BMW at 100: The 10 Best Concept Cars

Even better than the real thing — in theory

By The Editors
March 31, 2016 9:00 am

2016 marks BMW’s 100th Anniversary. No small feat in autodom.

Known as Bayerische Motoren Werke AG (Bavarian Motor Works in German), the company has thrived where others have gone quietly and ignonimously into the night.

The marque has gone from selling four models in 1975 — when they opened their first American dealership — to an astounding 100 models today, ranging from the fuel-sipping i3 and the affordable X1 crossover to the monster BMW X5 M performance SUV and a 7-Series that has enough technology to rival NASA.

Today, we take the time to celebrate not just BMW’s commitment to performance, but also to design and creativity, with the best concept cars they’ve ever created.

Here are 10 of the finest to take to the stage … if not the open road.

Bertone-BMW 2800 Spicup (1969)
Designed and built by the Italian design house Bertone, the Spicup was the rare concept built to actually be driven on the road. Based on the excellent BMW 2000 CS chassis and equipped with a 2.5-liter inline six mill, but its most notable aspect was the retractable steel roof that folded into the rollbar behind the cabin, giving occupants more space. The green paint job and alien green interior add more drama where perhaps none was necessary.

BMW E25 Turbo X1 (1972)
This low-slung gullwing beauty was created to celebrate the 1972 Olympic Games hosted in Munich. The chassis and motor were from the BMW 2002, and it actually functioned with 200 HP that launched the car to 60 MPH in 6.6 seconds and topped out at 155. Elements of the nose, hood and tail sections went on to create the legendary M1 supercar in 1978.

BMW X Coupe Concept (2001)
Here, controversial designer Chris Bangle created a strangely upright and oddly proportioned coupe with contradictory angles and a dramatically upswept tail. What truly set it apart was Bangle’s “flame surfacing” that played with light from different angles. The X Coupe’s design elements would go on to join BMW’s line in the mid-2000s.

BMW M1 Hommage (2008)
The BMW faithful pined for a new version of the original M1 supercar, and BMW delivered (at least in concept form) a beautifully contemporary version known as the M1 Hommage. The company later used it as a design study for the future BMW i8 hybrid supercar, which borrows heavily from the M1 Hommage in the slim kidney grilles and headlights, the contoured rear quarter panels and the floating roof.

BMW Gina Light Visionary Model (2008)
In what qualifies as one of the most unique concept cars in history, the Gina (Geometry and functions In ‘N’ Adaptations) had a flexible fabric skin that adapted to the underlying modular frame. Nearly every part of the Gina could alter its shape, including the hood, headlights, doors and rear spoiler. Even the center rib of the hood opens to reveal the engine. No instructions on how to wash it were provided, however.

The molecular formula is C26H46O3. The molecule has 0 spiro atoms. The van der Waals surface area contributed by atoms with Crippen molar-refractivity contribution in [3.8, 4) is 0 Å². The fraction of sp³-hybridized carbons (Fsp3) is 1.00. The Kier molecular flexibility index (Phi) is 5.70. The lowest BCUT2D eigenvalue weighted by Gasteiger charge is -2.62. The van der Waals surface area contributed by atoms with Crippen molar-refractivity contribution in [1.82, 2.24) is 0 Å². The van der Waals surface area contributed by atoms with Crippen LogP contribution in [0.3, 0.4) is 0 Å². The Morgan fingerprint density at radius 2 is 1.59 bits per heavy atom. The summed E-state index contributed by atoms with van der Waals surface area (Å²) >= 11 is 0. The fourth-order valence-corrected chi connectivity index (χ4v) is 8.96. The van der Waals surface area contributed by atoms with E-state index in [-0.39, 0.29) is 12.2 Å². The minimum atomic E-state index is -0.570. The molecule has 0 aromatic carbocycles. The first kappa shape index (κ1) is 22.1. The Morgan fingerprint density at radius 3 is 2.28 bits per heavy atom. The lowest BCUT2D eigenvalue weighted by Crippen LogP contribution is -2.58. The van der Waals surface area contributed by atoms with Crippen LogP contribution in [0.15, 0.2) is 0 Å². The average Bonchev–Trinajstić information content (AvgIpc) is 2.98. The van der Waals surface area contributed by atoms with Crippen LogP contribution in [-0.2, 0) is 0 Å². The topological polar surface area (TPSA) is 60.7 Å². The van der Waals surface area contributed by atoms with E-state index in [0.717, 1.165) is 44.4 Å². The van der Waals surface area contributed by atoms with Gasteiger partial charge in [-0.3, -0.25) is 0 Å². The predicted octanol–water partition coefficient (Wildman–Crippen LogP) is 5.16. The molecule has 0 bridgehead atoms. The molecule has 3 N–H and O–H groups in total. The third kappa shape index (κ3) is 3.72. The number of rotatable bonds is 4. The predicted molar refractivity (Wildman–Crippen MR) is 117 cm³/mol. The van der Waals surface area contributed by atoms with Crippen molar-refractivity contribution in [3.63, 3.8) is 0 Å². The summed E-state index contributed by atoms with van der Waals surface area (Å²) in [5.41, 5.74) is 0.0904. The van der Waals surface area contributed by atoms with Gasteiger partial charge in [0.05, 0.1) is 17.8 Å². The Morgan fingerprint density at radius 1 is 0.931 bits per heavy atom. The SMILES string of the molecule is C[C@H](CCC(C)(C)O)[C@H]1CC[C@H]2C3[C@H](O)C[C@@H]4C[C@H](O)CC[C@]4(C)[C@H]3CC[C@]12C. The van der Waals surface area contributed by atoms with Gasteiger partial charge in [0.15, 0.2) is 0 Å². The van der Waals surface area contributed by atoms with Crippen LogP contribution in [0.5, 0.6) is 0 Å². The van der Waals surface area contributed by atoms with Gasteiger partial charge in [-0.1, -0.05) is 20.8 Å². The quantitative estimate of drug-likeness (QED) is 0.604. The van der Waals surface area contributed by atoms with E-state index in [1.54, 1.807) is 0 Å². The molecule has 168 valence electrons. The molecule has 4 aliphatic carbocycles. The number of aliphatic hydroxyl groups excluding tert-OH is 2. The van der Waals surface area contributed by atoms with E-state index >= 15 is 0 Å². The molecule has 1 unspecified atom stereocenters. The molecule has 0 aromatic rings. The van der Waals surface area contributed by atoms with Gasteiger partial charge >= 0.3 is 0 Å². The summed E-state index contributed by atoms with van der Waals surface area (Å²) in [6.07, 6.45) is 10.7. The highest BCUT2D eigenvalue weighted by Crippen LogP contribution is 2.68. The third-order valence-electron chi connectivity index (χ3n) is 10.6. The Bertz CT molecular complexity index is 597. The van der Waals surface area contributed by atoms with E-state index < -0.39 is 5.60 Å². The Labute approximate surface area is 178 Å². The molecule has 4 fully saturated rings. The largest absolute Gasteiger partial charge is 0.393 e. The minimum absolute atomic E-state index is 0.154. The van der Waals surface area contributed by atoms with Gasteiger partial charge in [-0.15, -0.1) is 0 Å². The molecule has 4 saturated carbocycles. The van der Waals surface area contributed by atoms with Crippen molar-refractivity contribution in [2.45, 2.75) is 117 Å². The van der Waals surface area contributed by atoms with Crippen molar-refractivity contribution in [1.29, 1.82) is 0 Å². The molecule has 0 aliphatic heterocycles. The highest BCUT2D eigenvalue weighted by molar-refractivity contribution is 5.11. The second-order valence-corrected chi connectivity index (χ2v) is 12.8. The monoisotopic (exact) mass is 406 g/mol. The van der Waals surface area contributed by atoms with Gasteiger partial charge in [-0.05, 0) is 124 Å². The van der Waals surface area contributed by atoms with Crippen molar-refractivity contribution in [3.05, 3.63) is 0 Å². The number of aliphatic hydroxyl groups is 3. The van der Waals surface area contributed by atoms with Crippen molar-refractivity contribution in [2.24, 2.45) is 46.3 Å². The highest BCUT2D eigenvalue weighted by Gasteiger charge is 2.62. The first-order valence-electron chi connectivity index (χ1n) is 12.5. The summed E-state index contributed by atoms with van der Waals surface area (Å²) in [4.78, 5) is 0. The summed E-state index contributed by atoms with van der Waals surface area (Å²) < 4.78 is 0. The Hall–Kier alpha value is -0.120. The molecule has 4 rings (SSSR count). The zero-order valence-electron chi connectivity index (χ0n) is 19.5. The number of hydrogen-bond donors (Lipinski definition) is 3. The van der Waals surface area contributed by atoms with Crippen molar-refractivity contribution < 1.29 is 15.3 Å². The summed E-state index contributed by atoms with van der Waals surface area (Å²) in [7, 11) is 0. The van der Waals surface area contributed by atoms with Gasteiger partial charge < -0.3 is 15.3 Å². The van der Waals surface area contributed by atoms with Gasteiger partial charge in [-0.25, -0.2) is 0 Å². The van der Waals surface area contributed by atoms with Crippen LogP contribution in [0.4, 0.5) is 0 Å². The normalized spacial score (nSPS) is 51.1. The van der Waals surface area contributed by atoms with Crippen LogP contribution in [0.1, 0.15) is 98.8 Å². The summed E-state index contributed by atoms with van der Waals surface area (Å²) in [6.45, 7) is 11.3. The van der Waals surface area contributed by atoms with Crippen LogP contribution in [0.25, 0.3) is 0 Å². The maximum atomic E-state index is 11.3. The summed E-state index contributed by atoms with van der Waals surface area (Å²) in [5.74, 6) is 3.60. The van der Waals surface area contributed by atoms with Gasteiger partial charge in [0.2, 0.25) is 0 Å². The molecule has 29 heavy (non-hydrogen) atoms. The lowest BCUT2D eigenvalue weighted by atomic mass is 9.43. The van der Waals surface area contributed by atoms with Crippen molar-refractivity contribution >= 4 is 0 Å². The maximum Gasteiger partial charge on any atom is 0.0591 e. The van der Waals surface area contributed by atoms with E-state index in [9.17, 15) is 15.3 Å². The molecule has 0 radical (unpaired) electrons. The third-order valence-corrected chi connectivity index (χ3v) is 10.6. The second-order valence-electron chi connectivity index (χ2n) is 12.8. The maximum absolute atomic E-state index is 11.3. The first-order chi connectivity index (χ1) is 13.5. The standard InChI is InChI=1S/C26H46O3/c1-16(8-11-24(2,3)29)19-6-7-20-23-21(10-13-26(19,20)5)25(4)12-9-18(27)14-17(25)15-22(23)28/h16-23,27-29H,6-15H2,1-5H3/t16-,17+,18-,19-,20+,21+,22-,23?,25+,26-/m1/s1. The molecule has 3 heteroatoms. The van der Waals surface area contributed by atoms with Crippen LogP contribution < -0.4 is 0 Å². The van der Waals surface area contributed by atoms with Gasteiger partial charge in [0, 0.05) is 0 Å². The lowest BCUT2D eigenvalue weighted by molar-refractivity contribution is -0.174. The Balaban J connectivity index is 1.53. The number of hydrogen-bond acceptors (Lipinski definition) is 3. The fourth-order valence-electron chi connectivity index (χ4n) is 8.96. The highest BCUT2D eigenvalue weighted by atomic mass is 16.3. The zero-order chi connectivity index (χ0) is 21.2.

BMW 328 Hommage (2011)
To honor a motoring legend on its 75th birthday, BMW built the 328 Homage to commemorate the BMW 328 Touring Coupe that holds the longstanding record for the highest average speed in the Mille Miglia endurance race. BMW’s modern version paid its respect with a vintage, open-top style like the original, tall kidney grilles and leather bonnet straps. The 3.0-liter inline six engine, huge perforated wheels and deeply sculpted sides were there to add a healthy dose of modernity.

BMW Vision ConnectedDrive (2011)
As racy as this roadster concept was at the 2011 Geneva Motor Show was, it was the technology that superseded all else, hence the name. Replete with full color display in the instrument cluster, a 3D head-up display that pulled data from sensors in the head and taillight and even the ability to read building address numbers without the driver taking his eyes off the dash. The exterior fiber-optic mood lighting is just showing off.

BMW Zagato Coupe (2012)
Based on the excellent Z4, The Zagato Coupe was created by Milanese coachbuilder Zagato for the famous Concorso d’Eleganza at Italy’s Lake Como in 2012. The entire body was handcrafted and received a complex paint job that ranged from black to bright red, depending on lighting conditions. If you look closely enough, you can see the Z-patterned grille that pays homage to its creator.

BMW 3.0 CSL Hommage (2015)
Giving the modern nod to a vintage icon isn’t easy, but BMW did it with the CSL Hommage concept that’s a 21st century interpretation of the 1970s 3.0 CSL. Then it was a lightweight coupe racer with ample use of aluminum and plexiglass, while the newer version was infused with carbon-fiber reinforced plastic and enough scoops and wings for a whole line of concept cars. The wood strip across the dash and the vertical kidney grilles give a nod to the car’s history, while just about everything else is from the very rapid present.

BMW Vision Next 100 (2016)
BMW’s most recent concept car might be its most outlandish. The multi-faceted, multi-textured Vision Next 100 showed up at the Geneva Motor Show earlier this year to show off full fender skirts that completely enclose the wheels, intelligent mesh that moves with the changing shape of the car depending on driving conditions, a holographic windshield display and advanced gesture controls. Autonomous driving? That’s a given for the next century, and likely the next decade.

—Amos Kwon

All images via BMW

Win the Ultimate Formula 1® Miami Grand Prix Experience

Want the F1 experience of a lifetime? Here’s your chance to win tickets to see Turn 18 Grandstand, one of Ultimate Formula 1® Miami Grand Prix’s most premier grandstands!